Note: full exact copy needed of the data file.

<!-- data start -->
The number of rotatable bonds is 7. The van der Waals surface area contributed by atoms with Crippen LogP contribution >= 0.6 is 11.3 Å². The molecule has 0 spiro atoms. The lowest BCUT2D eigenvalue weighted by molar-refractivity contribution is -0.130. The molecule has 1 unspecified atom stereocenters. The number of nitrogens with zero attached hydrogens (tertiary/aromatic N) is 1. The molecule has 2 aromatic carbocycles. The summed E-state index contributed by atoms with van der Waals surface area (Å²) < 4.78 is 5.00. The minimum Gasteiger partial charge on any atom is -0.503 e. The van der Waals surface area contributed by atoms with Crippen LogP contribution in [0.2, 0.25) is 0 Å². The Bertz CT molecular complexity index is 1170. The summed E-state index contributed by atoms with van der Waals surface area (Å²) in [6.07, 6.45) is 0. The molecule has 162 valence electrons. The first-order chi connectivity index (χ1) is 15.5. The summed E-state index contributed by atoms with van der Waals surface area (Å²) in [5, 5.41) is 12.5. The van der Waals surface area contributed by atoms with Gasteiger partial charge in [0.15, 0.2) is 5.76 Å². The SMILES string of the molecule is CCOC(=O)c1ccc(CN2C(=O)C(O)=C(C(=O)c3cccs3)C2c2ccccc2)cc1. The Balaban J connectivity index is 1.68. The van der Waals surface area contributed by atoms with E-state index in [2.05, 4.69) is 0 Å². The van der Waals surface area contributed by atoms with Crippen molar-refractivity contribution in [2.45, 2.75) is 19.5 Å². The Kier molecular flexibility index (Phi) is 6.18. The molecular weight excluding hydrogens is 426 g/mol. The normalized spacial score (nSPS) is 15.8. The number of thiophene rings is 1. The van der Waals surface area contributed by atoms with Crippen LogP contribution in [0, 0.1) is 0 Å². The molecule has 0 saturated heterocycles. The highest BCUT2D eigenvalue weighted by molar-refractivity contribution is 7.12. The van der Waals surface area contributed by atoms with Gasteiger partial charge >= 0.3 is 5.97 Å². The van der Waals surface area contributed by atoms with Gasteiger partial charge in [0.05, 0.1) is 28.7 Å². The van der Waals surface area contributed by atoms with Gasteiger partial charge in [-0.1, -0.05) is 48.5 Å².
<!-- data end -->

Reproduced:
The number of rotatable bonds is 7. The van der Waals surface area contributed by atoms with Crippen LogP contribution >= 0.6 is 11.3 Å². The molecule has 0 spiro atoms. The lowest BCUT2D eigenvalue weighted by molar-refractivity contribution is -0.130. The molecule has 1 unspecified atom stereocenters. The number of nitrogens with zero attached hydrogens (tertiary/aromatic N) is 1. The molecule has 2 aromatic carbocycles. The summed E-state index contributed by atoms with van der Waals surface area (Å²) < 4.78 is 5.00. The minimum Gasteiger partial charge on any atom is -0.503 e. The van der Waals surface area contributed by atoms with Crippen LogP contribution in [0.2, 0.25) is 0 Å². The Bertz CT molecular complexity index is 1170. The summed E-state index contributed by atoms with van der Waals surface area (Å²) in [6.07, 6.45) is 0. The molecule has 162 valence electrons. The first-order chi connectivity index (χ1) is 15.5. The summed E-state index contributed by atoms with van der Waals surface area (Å²) in [5, 5.41) is 12.5. The van der Waals surface area contributed by atoms with Gasteiger partial charge in [0.15, 0.2) is 5.76 Å². The SMILES string of the molecule is CCOC(=O)c1ccc(CN2C(=O)C(O)=C(C(=O)c3cccs3)C2c2ccccc2)cc1. The Balaban J connectivity index is 1.68. The van der Waals surface area contributed by atoms with E-state index in [2.05, 4.69) is 0 Å². The van der Waals surface area contributed by atoms with Crippen molar-refractivity contribution in [2.45, 2.75) is 19.5 Å². The Kier molecular flexibility index (Phi) is 6.18. The molecular weight excluding hydrogens is 426 g/mol. The normalized spacial score (nSPS) is 15.8. The number of thiophene rings is 1. The van der Waals surface area contributed by atoms with Crippen LogP contribution in [0, 0.1) is 0 Å². The molecule has 0 saturated heterocycles. The highest BCUT2D eigenvalue weighted by molar-refractivity contribution is 7.12. The van der Waals surface area contributed by atoms with Gasteiger partial charge >= 0.3 is 5.97 Å². The van der Waals surface area contributed by atoms with Gasteiger partial charge in [0.05, 0.1) is 28.7 Å². The van der Waals surface area contributed by atoms with Gasteiger partial charge in [-0.1, -0.05) is 48.5 Å².